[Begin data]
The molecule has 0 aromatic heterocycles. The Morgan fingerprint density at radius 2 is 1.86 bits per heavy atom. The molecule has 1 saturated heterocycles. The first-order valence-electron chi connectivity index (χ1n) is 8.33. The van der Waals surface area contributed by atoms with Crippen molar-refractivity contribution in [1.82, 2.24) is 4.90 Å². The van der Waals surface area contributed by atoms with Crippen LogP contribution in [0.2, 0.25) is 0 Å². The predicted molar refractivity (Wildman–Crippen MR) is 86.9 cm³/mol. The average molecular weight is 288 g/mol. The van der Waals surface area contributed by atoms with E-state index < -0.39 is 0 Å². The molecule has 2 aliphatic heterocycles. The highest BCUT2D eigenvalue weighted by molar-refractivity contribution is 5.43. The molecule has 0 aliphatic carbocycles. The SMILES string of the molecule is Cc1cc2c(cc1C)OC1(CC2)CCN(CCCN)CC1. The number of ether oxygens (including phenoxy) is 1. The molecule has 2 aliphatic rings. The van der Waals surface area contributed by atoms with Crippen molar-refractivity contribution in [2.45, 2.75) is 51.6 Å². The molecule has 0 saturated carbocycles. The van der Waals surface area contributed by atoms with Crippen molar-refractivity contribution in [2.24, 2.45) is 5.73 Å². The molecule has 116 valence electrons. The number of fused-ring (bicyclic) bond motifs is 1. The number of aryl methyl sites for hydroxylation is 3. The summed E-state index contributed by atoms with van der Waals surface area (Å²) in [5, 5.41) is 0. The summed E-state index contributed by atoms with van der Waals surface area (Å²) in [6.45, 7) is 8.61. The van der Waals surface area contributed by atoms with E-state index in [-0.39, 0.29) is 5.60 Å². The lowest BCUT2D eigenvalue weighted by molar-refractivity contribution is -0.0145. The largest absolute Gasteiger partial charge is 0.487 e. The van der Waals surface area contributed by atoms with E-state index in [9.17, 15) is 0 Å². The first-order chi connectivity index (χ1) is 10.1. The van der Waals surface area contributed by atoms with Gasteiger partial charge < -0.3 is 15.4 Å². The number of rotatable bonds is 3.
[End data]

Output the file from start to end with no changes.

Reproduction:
The molecule has 0 aromatic heterocycles. The Morgan fingerprint density at radius 2 is 1.86 bits per heavy atom. The molecule has 1 saturated heterocycles. The first-order valence-electron chi connectivity index (χ1n) is 8.33. The van der Waals surface area contributed by atoms with Crippen molar-refractivity contribution in [1.82, 2.24) is 4.90 Å². The van der Waals surface area contributed by atoms with Crippen LogP contribution in [0.2, 0.25) is 0 Å². The predicted molar refractivity (Wildman–Crippen MR) is 86.9 cm³/mol. The average molecular weight is 288 g/mol. The van der Waals surface area contributed by atoms with E-state index < -0.39 is 0 Å². The molecule has 2 aliphatic heterocycles. The highest BCUT2D eigenvalue weighted by molar-refractivity contribution is 5.43. The molecule has 0 aliphatic carbocycles. The SMILES string of the molecule is Cc1cc2c(cc1C)OC1(CC2)CCN(CCCN)CC1. The number of ether oxygens (including phenoxy) is 1. The molecule has 2 aliphatic rings. The van der Waals surface area contributed by atoms with Crippen molar-refractivity contribution in [2.45, 2.75) is 51.6 Å². The molecule has 0 saturated carbocycles. The van der Waals surface area contributed by atoms with Crippen molar-refractivity contribution in [2.24, 2.45) is 5.73 Å². The molecule has 116 valence electrons. The number of fused-ring (bicyclic) bond motifs is 1. The number of aryl methyl sites for hydroxylation is 3. The summed E-state index contributed by atoms with van der Waals surface area (Å²) in [5, 5.41) is 0. The summed E-state index contributed by atoms with van der Waals surface area (Å²) in [6.45, 7) is 8.61. The van der Waals surface area contributed by atoms with E-state index in [-0.39, 0.29) is 5.60 Å². The lowest BCUT2D eigenvalue weighted by molar-refractivity contribution is -0.0145. The largest absolute Gasteiger partial charge is 0.487 e. The van der Waals surface area contributed by atoms with E-state index in [9.17, 15) is 0 Å². The first-order chi connectivity index (χ1) is 10.1. The van der Waals surface area contributed by atoms with Gasteiger partial charge < -0.3 is 15.4 Å². The number of rotatable bonds is 3.